I have been hearing recently that Digital Transformation is not about moving applications to the cloud, but rather moving enterprise IT from an internal Capex-oriented practice to a consumer of IT, self-service Opex model. IT vendors, taking their cue from their enterprise customers, are following suit with pay-as-you go acquisition alternatives. Even big-ticket hardware vendors who would normally sell based on a negotiated price are now offering their boxes on an as-a-service basis. It’s only natural then that storage resource management (SRM) software would get caught-up in the growing shift to the Opex budget.
The trend started when some forward-looking storage vendors began offering their device management software as a service delivered from the cloud. Two examples:
Nimble Storage’s InfoSight—InfoSight collects sensor data from their customers’ arrays and applies predictive analytics to resolve issues before they occur. Real time analytics software (VoltDB) runs in the cloud. Both Nimble and their customers can leverage InfoSight to respond immediately to issues relating to array performance and availability, identify future capacity needs and maintain performance levels over time.
Tegile Systems’ IntelliCare Cloud Analytics—an analytics-based management tool that monitors capacity usage, configurations, system health and performance using sensory data gathered from Tegile arrays. Proactive alerts warn of impending component failures and out-of-capacity conditions. IntelliCare runs without server-based agents or additional infrastructure. A web portal is accessible to any administrator with the proper credentials.
Nimble, Tegile and others offering cloud-based analytics tools will likely expand on the management capabilities they now offer as a service. But so far, these services are confined to their arrays. The next logical step is a cloud-based analytics application, delivered as a service, that receives telemetry data from multiple vendor’s storage systems and features real-time dashboards along with reports. Again, analytics could be used to predict potential failures, out of space conditions, or suggest way to optimize performance—but across multiple vendors’ arrays within a datacenter. Dashboards cloud give a real-time view of the current state of all storage systems “seen” from the cloud and give IT administrators the ability drill-down for details and problem isolation. IBM has taken their first step in this direction.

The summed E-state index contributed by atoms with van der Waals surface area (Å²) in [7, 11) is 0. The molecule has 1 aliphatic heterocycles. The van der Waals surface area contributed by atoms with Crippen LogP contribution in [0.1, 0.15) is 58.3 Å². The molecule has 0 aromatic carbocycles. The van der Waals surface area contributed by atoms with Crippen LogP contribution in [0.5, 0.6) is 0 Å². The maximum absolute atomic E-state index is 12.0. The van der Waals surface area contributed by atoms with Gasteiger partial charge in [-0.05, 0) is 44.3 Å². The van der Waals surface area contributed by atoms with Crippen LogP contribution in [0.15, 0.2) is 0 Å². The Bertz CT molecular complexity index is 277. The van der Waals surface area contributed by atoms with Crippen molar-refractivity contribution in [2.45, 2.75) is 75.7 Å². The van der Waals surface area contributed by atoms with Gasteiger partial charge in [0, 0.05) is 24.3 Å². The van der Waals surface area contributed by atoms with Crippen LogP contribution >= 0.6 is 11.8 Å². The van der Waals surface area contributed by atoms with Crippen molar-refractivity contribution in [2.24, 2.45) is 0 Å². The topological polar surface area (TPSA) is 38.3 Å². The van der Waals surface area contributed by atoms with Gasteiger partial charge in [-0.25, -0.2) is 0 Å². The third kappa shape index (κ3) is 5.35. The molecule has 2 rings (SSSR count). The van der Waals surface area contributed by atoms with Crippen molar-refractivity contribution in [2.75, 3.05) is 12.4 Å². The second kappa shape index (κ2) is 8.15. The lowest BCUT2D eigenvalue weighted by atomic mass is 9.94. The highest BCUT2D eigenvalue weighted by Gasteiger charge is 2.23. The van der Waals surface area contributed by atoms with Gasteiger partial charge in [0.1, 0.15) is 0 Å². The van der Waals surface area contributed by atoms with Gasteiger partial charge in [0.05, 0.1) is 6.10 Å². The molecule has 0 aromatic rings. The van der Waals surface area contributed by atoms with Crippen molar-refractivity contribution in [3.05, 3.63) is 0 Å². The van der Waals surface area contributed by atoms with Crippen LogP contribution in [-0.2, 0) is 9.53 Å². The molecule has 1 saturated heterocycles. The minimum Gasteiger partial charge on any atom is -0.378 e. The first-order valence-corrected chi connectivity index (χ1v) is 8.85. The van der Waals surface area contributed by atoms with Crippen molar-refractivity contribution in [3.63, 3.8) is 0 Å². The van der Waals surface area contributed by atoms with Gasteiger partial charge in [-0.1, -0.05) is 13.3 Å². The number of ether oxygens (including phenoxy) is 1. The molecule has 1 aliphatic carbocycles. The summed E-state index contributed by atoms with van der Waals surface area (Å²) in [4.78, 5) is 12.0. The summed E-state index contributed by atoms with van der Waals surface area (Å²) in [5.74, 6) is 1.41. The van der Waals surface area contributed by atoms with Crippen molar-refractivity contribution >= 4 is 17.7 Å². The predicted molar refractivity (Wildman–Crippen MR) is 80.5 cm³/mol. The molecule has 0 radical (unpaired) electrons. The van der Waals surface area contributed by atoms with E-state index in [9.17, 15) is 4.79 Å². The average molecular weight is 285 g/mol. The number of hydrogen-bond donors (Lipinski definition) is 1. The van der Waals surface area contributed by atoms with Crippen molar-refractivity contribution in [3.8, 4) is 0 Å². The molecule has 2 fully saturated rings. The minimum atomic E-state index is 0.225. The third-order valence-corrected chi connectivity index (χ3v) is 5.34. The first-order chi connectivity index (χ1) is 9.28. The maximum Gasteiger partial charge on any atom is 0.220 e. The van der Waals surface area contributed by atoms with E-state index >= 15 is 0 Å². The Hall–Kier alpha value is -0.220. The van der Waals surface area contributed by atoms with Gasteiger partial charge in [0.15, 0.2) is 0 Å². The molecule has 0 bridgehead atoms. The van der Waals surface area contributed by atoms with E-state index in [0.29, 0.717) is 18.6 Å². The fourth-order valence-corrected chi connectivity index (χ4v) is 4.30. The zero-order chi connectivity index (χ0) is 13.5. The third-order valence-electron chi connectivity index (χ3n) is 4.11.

IBM Spectrum Control Storage Insights now allows enterprise storage administrators to monitor and manage Dell EMC storage systems in addition to analytics-based monitoring and managing IBM storage. Pay-as-you-go services include capacity planning, performance monitoring, provisioning and reporting. Supported storage systems include Dell EMC VMAX and VNX using Dell EMC SMI-S providers as well as most IBM storage systems and third party systems attached to IBM’s storage virtualization platforms such as Storwize and Spectrum Virtualize.
In spite of the fact that managing growing volumes of data continues to bedevil IT administrators, the traditional Storage Resource Management (SRM) software suites, for years targeted at this and other storage-related pain points, have never really taken-off. While many of them offer broad-ranging and sophisticated capabilities, they are complex to the point of requiring administrators to be trained in the use of the SRM suite as well as regular interaction to maintain currency with the environment. SRM suites are now often relegated to trained storage administrators who are becoming harder to find.
The simplicity and visibility provided through the new as-a-service dashboards are such that they can be used by a much broader range of IT management staff that now includes cloud administrators. But they retain the sophistication, now augmented by predictive analytics, required by traditional storage administrators.
SRM is once again a growth opportunity. We can expect to see more Opex-driven, SRM-as-a-service offerings from startups as well as established vendors. They will expand SRM’s capabilities in the direction of analytics and automation in addition to the diversity of disparate storage systems they manage.